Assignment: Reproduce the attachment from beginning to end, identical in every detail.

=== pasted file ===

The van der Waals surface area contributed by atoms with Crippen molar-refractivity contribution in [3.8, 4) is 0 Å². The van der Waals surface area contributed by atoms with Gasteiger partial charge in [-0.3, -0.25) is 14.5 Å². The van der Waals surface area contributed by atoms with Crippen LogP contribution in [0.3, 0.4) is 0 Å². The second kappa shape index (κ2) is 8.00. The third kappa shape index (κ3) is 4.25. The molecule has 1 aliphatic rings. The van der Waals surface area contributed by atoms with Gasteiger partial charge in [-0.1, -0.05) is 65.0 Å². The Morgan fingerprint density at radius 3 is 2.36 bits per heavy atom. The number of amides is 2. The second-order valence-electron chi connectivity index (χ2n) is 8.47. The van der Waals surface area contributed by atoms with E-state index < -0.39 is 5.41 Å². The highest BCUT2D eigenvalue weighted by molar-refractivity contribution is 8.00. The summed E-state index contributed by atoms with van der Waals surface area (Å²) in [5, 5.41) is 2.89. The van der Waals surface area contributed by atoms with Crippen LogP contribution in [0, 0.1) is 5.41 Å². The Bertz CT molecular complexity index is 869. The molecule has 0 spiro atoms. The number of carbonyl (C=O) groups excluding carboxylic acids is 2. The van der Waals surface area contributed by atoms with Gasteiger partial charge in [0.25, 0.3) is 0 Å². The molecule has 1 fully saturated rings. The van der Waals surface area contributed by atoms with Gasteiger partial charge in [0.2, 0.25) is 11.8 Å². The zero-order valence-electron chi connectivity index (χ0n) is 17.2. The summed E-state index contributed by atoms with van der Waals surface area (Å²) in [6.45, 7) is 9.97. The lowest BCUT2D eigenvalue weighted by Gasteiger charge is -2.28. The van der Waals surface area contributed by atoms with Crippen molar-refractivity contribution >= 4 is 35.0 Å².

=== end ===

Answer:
The van der Waals surface area contributed by atoms with Crippen molar-refractivity contribution in [3.8, 4) is 0 Å². The van der Waals surface area contributed by atoms with Gasteiger partial charge in [-0.3, -0.25) is 14.5 Å². The van der Waals surface area contributed by atoms with Crippen LogP contribution in [0.3, 0.4) is 0 Å². The second kappa shape index (κ2) is 8.00. The third kappa shape index (κ3) is 4.25. The molecule has 1 aliphatic rings. The van der Waals surface area contributed by atoms with Gasteiger partial charge in [-0.1, -0.05) is 65.0 Å². The Morgan fingerprint density at radius 3 is 2.36 bits per heavy atom. The number of amides is 2. The second-order valence-electron chi connectivity index (χ2n) is 8.47. The van der Waals surface area contributed by atoms with E-state index < -0.39 is 5.41 Å². The highest BCUT2D eigenvalue weighted by molar-refractivity contribution is 8.00. The summed E-state index contributed by atoms with van der Waals surface area (Å²) in [5, 5.41) is 2.89. The van der Waals surface area contributed by atoms with Crippen LogP contribution in [0, 0.1) is 5.41 Å². The Bertz CT molecular complexity index is 869. The molecule has 0 spiro atoms. The number of carbonyl (C=O) groups excluding carboxylic acids is 2. The van der Waals surface area contributed by atoms with Gasteiger partial charge in [0.25, 0.3) is 0 Å². The molecule has 1 fully saturated rings. The van der Waals surface area contributed by atoms with Gasteiger partial charge in [0.2, 0.25) is 11.8 Å². The zero-order valence-electron chi connectivity index (χ0n) is 17.2. The summed E-state index contributed by atoms with van der Waals surface area (Å²) in [6.45, 7) is 9.97. The lowest BCUT2D eigenvalue weighted by Gasteiger charge is -2.28. The van der Waals surface area contributed by atoms with Crippen molar-refractivity contribution >= 4 is 35.0 Å².